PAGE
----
Tuesday, September 18, 2012

How Long Should Staff Perform CPR?

Have you ever done CPR? I have, more times than I can remember. All times but one have been in an hospital or long-term care facility, but once was on the street - on Halloween 26 years ago.

There isn't a set time for how long doctors and nurses perform CPR in a hospital. A lot depends on the condition the patient is in when he or she arrests in the first place, but the decision is based, ultimately, on when the doctor in charge decides to "call it." The doctor has noted how much time has passed, what procedures have been tried, and the patient's diagnosis. Based on this information, he or she decides if it is time to stop.

It may seem like a cold decision to make. It's not. It's not an easy decision in most cases. Doing CPR is hard work - physically and emotionally. Trying to save someone's life and not succeeding take a toll on you. It's not what is supposed to happen when you go into a profession that is supposed to save lives.

A study was published in Lancet earlier this month that looked at how long CPR was performed in various hospitals across the United States. According to a press release issued by the University of Michigan Health System,

"After examining national data for more than 64,000 cardiac arrest patients between 2000 and 2008, the researchers found that while most patients were successfully resuscitated after a short period of time, about 15 percent of patients who survived needed at least 30 minutes to achieve a pulse."

This is an important finding because the average time staff perform CPR can range from a short median time of 16 minutes to a longer median time of 25 minutes. Many doctors don't like to do CPR for what they consider too long because they are afraid of brain damage occurring if the patient does recover.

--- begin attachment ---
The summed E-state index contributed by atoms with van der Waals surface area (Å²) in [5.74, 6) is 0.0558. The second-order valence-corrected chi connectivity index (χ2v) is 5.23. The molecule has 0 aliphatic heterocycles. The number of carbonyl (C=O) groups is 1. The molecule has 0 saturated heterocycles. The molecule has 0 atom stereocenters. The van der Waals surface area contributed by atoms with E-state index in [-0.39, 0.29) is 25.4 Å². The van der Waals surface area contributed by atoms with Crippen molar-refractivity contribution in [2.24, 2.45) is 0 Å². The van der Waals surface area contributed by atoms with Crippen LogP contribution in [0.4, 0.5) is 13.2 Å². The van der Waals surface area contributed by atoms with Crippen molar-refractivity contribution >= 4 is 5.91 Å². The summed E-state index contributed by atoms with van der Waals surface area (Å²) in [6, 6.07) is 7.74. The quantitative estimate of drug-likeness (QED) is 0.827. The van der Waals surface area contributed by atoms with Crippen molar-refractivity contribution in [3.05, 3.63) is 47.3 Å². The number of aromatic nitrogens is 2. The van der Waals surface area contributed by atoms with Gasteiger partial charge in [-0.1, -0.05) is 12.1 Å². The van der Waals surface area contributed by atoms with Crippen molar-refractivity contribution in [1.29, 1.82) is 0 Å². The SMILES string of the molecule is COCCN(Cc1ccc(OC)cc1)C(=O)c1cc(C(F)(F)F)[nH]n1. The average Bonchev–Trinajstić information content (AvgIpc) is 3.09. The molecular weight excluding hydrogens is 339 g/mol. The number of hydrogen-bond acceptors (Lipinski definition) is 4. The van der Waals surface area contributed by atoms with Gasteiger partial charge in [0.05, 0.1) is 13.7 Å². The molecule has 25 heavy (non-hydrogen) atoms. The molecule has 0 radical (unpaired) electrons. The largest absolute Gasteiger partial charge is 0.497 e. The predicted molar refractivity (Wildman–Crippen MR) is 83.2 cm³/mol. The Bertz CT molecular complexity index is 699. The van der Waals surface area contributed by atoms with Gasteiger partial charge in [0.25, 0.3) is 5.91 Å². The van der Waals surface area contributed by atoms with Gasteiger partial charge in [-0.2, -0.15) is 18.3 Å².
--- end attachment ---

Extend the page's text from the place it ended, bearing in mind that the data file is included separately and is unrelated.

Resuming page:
According to the study findings, those patients who survived in hospitals that tended to have longer CPR effort times were 12% more likely than those patients in hospitals with shorter times to recover and go home.

Steven L. Kronick, M.D., M.S., one of the paper's authors, U-M emergency department physician head of the U-M's CPR committee, agrees and says the research should be a part of ongoing efforts directed toward improving care for cardiac arrest patients.

"The optimal resuscitation duration for any individual patient will continue to remain a bedside decision that relies on careful clinical judgment," he says. "Overall, we believe these findings present an opportunity to improve resuscitation care, especially at a systems-level."

Longer CPR Benefits - CBC.ca


John Perkins said...

I couldn't imagine giving CPR for 30 minutes. You'd definitely need to switch off if you were doing this often.

Marijke Vroomen-Durning said...

I find it hard to believe that you think we're saying that the same person should be doing CPR the whole time.

Anonymous said...

So what are the stats on those revived with disabilities or delays from not getting blood to the brain for so long a period of time.

Marijke Vroomen-Durning said...

If you find them, we can post them. Simple.

Anonymous said...

Thanks to all the nurses out there who do this. A family memer received cpr for 20 min yesterday before getting a pulse. Cpr saved her life.

Anonymous said...

This is pretty old, but I wanted to share that I have survived a massive MI after having cpr for 45 minutes in the ER and 20 minutes in the cath lab. Only memory loss is from the day of the event, a memory I am very grateful to not have! My card doc is thrilled with my progress and expects my ef to be back to normal. I did get a miracle, and am so grateful the staff did not give up on me!!!